The Capitalization Table of an untraded issuer of shares is intended to track the interest holders accounts in the issuer. However, when an issuer starts publicly trading—the capitalization table no longer updates the shareholder information with the names of the new beneficial rights/share owners. In essence the issuer knows HOW MANY shares are trading in the market with volume and brokerage house information—but has very little or no visibility into WHO the beneficial share owners are.

This causes several potential problems. For example—an issuer that wishes to communicate with all of its shareholders or conduct a shareholder vote, must pay a third party such as a trust company or transfer agent to generate a list of all shareholders for a given day and obtain their physical addresses. Further, the issuer must then mail the information or voting documents to the shareholders. This process can take several weeks and be prohibitively expensive for an issuer. A constantly updated capitalization table will enable the issuer to instantly access the list of beneficial shareholders at any given moment and send an electronic mail message to them each rights holder regarding an important shareholder notice or vote with little or no cost.

There exists a need to improve the tracking of the capitalization table of a company, and direct communication with investors, potentially thereby reducing fraud, and risk and increasing liquidity. There is still need for improvement in the art.

SUMMARY OF INVENTION

The present invention takes the capitalization table of a company and enables shareholders to create corresponding shareholder accounts in an exchange. These accounts are verified as the actual person by checking against a known identity database such as Social Insurance Number, Social Security Number, Drivers License, Passport number, Credit Card number, credit evaluation system or equivalent. In the second step, they are verified as the Beneficial Rights Holders by a Certification Party (Legal Firm, Accountant or other professional party). Third step—the Certification Party verifies the capitalization table has been entered accurately. The Exchange then constantly reconciles the capitalization table each time a trade is conducted so 100% of the Beneficial Rights Holders are identified and verified.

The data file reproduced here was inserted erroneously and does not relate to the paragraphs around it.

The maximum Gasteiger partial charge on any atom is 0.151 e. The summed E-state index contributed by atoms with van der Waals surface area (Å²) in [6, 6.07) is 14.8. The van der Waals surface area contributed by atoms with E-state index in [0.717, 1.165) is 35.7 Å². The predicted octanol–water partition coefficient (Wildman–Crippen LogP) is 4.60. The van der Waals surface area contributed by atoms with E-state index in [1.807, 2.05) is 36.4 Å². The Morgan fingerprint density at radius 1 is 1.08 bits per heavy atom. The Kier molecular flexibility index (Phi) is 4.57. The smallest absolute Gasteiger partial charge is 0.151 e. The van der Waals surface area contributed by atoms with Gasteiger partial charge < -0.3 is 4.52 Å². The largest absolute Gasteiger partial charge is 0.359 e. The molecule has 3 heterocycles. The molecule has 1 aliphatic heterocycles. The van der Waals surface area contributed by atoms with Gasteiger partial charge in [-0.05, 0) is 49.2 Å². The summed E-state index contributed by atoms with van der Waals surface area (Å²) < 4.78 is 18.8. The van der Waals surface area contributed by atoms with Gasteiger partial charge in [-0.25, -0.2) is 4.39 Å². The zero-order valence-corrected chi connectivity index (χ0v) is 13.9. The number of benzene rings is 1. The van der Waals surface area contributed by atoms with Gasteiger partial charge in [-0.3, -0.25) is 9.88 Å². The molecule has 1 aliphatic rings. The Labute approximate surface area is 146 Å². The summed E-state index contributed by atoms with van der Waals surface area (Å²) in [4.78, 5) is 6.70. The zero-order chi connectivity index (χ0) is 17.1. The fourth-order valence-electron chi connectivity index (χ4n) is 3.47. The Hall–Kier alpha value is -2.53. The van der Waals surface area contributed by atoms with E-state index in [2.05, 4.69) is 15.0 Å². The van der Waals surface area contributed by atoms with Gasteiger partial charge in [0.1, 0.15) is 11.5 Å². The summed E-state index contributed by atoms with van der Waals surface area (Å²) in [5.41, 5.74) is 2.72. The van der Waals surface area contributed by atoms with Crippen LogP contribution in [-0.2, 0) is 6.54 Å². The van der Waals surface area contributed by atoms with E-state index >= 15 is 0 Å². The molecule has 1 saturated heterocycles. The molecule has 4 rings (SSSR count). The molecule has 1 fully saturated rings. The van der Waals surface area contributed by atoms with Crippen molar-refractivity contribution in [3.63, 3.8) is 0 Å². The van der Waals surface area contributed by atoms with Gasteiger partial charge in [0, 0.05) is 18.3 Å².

The capitalization table can also be displayed through a Wireless device such as a PDA or cell phone.

The present invention relates to a data processing system and method for managing broker transactions and information in compliance with governmental regulations. The data processing system further provides for managing other types of broker transaction information such as client profiles, and for providing security measures which enhance the ability to prevent unauthorized trade activities. Some specific functional aspects of the data processing system of this invention include the ability to monitor and record any and all data changes made to previously entered trade records. This audit function prevents the changing of any trade record data without some record being made thereof in the main database. This is an additional security feature which further ensures that all data is entered and recorded, whether it be the entry of original data for a trade transaction, or necessary changes which sometimes need to be made to trade data. A trade audit report may be generated which shows a change status with regard to each trade record. The data processing system and method of the invention results in a comprehensive means to assist broker/dealer representatives, local brokerage offices, and government regulators in dealing not only with SEC rules, national, international and regional, but to better record and track all operations of an investor to recognize potential fraud.